Former French first lady Valerie Trierweiler attends a gathering "Bring Back Our Girls" near the Eiffel Tower in Paris on April 14, 2015 to mark one year since more than 200 schoolgirls were kidnapped in Chibok, north-eastern Nigeria, by Nigerian Islamist rebel group Boko Haram.
Gonzalo Fuentes—Reuters
By Aryn Baker
April 29, 2015

When a Nigerian military spokesman claimed on Tuesday to have rescued some 200 women and girls held captive by members of the Boko Haram, hopes soared that they might be the schoolgirls kidnapped a year ago from a dormitory that put the name of their small town, Chibok, in the global spotlight.

The kidnapping, which took place on April 14, 2014, spurred an international twitter campaign to #BringBackOurGirls, and saw a dedicated band of Nigerian mothers, students, activists and civil society members holding daily vigils in the capital, Abuja, and weekly protests elsewhere in the country.

More than 2,000 women and children from Northeastern Nigeria have been kidnapped by Boko Haram in the past 17 months, but the plight of the schoolgirls, who were kidnapped in one raid and seemed to have been targeted because they were seeking education, garnered the world’s sympathy. The founder of the Bring Back our Girls movement, former World Bank Vice President for Africa and former Nigerian Education Minister Obiageli Ezekwesili was relentless in her campaign to make sure the Chibok girls were not forgotten, and brought in international celebrities from Madonna to U.S. First Lady Michelle Obama and Nobel Peace Prize laureate Malala Yousufzai to promote the cause.

So fervent is the desire to see the girls back and alive, the disappointment that the 200 rescued women were not from Chibok was profound. “Alas it certainly seems they are not Chibok Girls and that is profoundly heart breaking,” Ezekwesili wrote TIME in an email. “Yet, that these girls and women who were also captives of those savages (for God knows how long) can now breathe the air of freedom is certainly victory.”

When the girls were first kidnapped, it took nearly two weeks for the government of President Goodluck Jonathan to respond, and even longer to launch a military effort to take on Boko Haram and track down the students. When the Nigerian military attacked the group, they were often defeated. In many cases soldiers simply abandoned their posts, largely due to inadequate weapons and fears that they would not receive additional air support if they did decide to engage. The failure of a hollowed-out military that had once been the pride of Nigeria and one of the most respected forces in Africa prompted national soul-searching, and may have lead, in part, to the electoral defeat of Jonathan in elections last month. While military spokesmen have claimed credit for the rescue and a spate of military defeats that forced Boko Haram into taking refuge in the dense Sambisa forest, the gains could not have been achieved without the support of an international coalition made up of militaries from neighbors Chad, Cameroon and Niger.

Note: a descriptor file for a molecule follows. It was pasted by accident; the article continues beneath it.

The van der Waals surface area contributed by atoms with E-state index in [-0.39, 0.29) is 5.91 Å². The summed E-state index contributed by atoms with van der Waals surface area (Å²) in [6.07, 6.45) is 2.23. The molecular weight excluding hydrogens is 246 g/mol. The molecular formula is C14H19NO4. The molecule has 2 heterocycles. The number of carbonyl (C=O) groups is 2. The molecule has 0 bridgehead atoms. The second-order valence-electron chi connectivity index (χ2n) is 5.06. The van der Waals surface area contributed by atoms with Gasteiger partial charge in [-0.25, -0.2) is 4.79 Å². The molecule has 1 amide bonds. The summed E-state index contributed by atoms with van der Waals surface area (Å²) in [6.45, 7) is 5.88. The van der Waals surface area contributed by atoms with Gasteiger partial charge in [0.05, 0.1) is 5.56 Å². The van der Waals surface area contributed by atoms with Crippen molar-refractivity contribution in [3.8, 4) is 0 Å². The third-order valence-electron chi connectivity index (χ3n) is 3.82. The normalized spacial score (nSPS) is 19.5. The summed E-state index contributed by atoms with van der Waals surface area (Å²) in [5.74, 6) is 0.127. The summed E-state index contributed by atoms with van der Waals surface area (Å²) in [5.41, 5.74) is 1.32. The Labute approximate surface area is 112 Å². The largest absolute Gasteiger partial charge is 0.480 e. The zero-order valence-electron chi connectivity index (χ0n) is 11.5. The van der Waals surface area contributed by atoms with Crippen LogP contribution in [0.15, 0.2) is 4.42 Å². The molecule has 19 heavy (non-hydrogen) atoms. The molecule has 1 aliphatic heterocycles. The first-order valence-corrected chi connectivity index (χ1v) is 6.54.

The incoming president, Muhammadu Buhari, has pledged to rebuild the army, but it will take years to recover from a decade of neglect and endemic corruption.

Despite the hopes and efforts of activists like Ezekwesili, the likelihood of finding all the Chibok girls is slim. In several videos posted to YouTube, Boko Haram founder Abubakar Shekau boasted that the girls, many of whom were Christian, had either converted to Islam and been married off, or refused to convert and sold as slaves. According to Amnesty International, Boko Haram fighters, fleeing the advancing Nigerian army, have in some instances slaughtered their own wives rather than let them be captured by “infidels,” a fate that could have befallen some of the Chibok girls. Amnesty also suggests that others might have perished due to the rigors of captivity, and, if the fate of several other Boko Haram escapees is a guide, they might have been used as sex slaves or forced to fight.

Boko Haram has also used young women in suicide attacks, though it is not clear that any of the bombers came from Chibok. Nonetheless, the efforts to rescue the Chibok girls, and all other Boko Haram abductees must continue, says Ezekwesili. The rescue of the 200 girls on Tuesday makes it clear. “We can seize on their rescue to add more pressure on our Government to SPARE NO EFFORT in finding our #ChibokGirls and all other abductees.”

As for the Chibok girls, it is yet another reminder that the world is unlikely to forget them, and the fact that neither the Nigerian military, nor an international Twitter campaign, has been able to find them.

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